Hurricanes sent Florida lionfish swimming for the Bahamas

The venomous Indo-Pacific lionfish is a beauty, but the fearsome predators are turning the marine ecosystems off the Florida coast and in the Caribbean upside down. In their native range, the lionfish’s bite is controlled because it’s got its own predators to worry about. But in the Atlantic Ocean and Caribbean Sea they swim about, perturbed only occasionally by the humans who put them there in the first place. It isn’t clear just what ecological ramifications the lionfish invasion will have, but it probably won’t be good. They gobble up all sorts of fish and crustaceans, including the economically important snappers and groupers.

Lionfish were first noticed in South Florida’s waters in 1985, and by 2004 they began turning up across the Florida Straits in the Bahamas. The puzzling thing is that adult lionfish are fairly sedentary; they don’t migrate from reef to reef. In their larval stages the fish can disperse, but they would likely do so along ocean currents. As drifters, they wouldn’t be able to navigate clear across the northerly current sweeping through the Florida Straits towards the eastern seaboard. And genetic data rules out the possibility that the two populations in Florida and in the Bahamas represent two separate introductions. Somehow, the two populations have constructed a genetic bridge across the sea.

Nova Southeastern University’s National Coral Reef Institute researchers Matthew W. Johnston and Sam J. Purkis think they know how: hurricanes. They believe that intense storms (for these purposes, that means hurricanes in addition to named tropical storms) are powerful enough to alter the ocean’s currents enough to divert lionfish larvae from the Florida coast across to the Bahamas. Strong storms don’t just alter the course of surface water: in 2004, a category 3 storm called Hurricane Ivan altered the flow of water as deep as 84 meters. As the crow flies (or, uh, as the lionfish swims) the shortest possible distance from southern Florida to the Bahamas is 87 kilometers. Water flowing eastward will allow a floating critter to make that journey in as little as 24 hours, and the water during Hurricane Ivan flowed more than twice that fast.

To test their idea, the researchers used wind and current information to create computerized simulations of water flow. In general, water flows in the direction of the wind above it. In the Northern Atlantic, storms rotate counter-clockwise. That means that any storm whose eye is north of the Florida Straight could deflect the water towards the east. Their simulation confirmed that storms passing close to that area would indeed open up windows for lionfish larvae to flow east from Florida to the Bahamas. Real-world hurricane data suggests that those windows could remain open as long as ten days. And that, write the researchers, is “ample time” for lionfish larvae to traverse that distance in less than a day.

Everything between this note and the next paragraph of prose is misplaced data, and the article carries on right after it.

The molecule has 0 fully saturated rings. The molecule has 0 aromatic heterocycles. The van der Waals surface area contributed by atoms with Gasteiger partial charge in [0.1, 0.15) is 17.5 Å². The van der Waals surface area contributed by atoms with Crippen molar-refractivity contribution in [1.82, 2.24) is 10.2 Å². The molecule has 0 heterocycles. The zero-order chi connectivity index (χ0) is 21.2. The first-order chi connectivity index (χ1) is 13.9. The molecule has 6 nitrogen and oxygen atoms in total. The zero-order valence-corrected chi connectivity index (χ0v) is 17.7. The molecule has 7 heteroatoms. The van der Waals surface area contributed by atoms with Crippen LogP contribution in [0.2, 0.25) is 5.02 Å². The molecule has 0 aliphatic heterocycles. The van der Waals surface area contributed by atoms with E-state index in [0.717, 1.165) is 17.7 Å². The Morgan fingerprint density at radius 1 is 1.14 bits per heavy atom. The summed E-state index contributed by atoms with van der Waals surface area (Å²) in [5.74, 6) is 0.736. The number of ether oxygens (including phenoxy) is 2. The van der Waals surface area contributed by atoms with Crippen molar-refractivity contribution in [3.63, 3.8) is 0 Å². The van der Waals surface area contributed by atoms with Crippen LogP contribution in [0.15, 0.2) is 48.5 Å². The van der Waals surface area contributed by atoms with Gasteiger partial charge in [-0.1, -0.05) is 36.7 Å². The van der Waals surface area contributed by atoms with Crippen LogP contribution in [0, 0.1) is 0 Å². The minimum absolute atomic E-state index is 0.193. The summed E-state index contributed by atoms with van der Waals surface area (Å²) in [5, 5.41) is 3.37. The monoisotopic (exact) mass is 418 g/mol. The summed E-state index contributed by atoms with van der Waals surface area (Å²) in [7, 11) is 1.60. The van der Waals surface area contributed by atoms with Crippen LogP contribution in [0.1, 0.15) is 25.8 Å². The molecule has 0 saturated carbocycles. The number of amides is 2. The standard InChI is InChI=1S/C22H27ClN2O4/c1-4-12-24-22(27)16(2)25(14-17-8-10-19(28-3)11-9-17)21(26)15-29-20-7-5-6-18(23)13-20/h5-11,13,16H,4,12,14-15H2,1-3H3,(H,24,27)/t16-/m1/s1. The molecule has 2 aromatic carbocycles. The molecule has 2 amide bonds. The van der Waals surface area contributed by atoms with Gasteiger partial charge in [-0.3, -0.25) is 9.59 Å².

Between 1992 and 2003, thirteen storms that passed through the area could possibly have opened what the researchers call “transport windows” for lionfish larvae. Of those, six had trajectories that would have shifted high-velocity water off the Florida coast towards the Bahamas: Erin, Mitch, Harvey, Irene, Gabrielle, and Michelle. The years 1998 and 1999 alone hosted a series of such storms in such rapid succession that those years alone could have been responsible for the initial establishment of lionfish in the Bahamas. Given that lionfish probably occupy an ecosystem for several years before they are formally reported, the researchers suspect that sometime between 1998 and 1999 is when the lionfish successfully breached the Florida current.

After they had made their way to the Bahamas, additional storms would have facilitated the growth of the population, spreading the fish both farther east and farther south. For that, based on natural history data and their computer simulations, the researchers blame the 2004-2005 storm season for spread the invasion to the Turks and Caicos and to the island of Hispaniola.

The lionfish are just another in a long list of invasive species aided by storms in the Caribbean and Gulf of Mexico – African locusts, cheesewood trees, and Asian soybean rust in particular – but they’re the first marine species we know of to show storm-mediated dispersal.

USGS records report 33 invasive marine fish and one crustacean off the Florida coast. Most concerning is perhaps the Asian tiger shrimp, an introduced species first reported in 2011. That the critters have already established breeding populations in the Atlantic and Gulf of Mexico suggests that they could become invasive. While the shrimp have not yet been reported in the Bahamas, they reproduce just like the lionfish, which means that strong storms could help them spread farther as well. If they do, the consequences to native ecosystems could be severe, as the Asian tiger shrimp are voracious predators of deep-sea invertebrates and compete with the commercially important pink shrimp.

Warming oceans are poised to become even more storm-intensive in that part of the world, which could even further exacerbate the consequences of marine invaders. “It is disconcerting that more intense storms may become a common transport mechanism between Florida and the Bahamas for non-native species residing in the Florida Straits,” caution Johnston and Purkis. “Going forward, the community should be aware that lionfish will likely not be the last invasive marine species to benefit from altered water circulation instigated by hurricanes.” – Jason G. Goldman | 15 May 2015

Source: Johnston, M. W., & Purkis, S. J. (2015). Hurricanes accelerated the Florida–Bahamas lionfish invasion. Global Change Biology 21, 2249–2260. DOI: 10.1111/gcb.12874.

Header image: shutterstock.com

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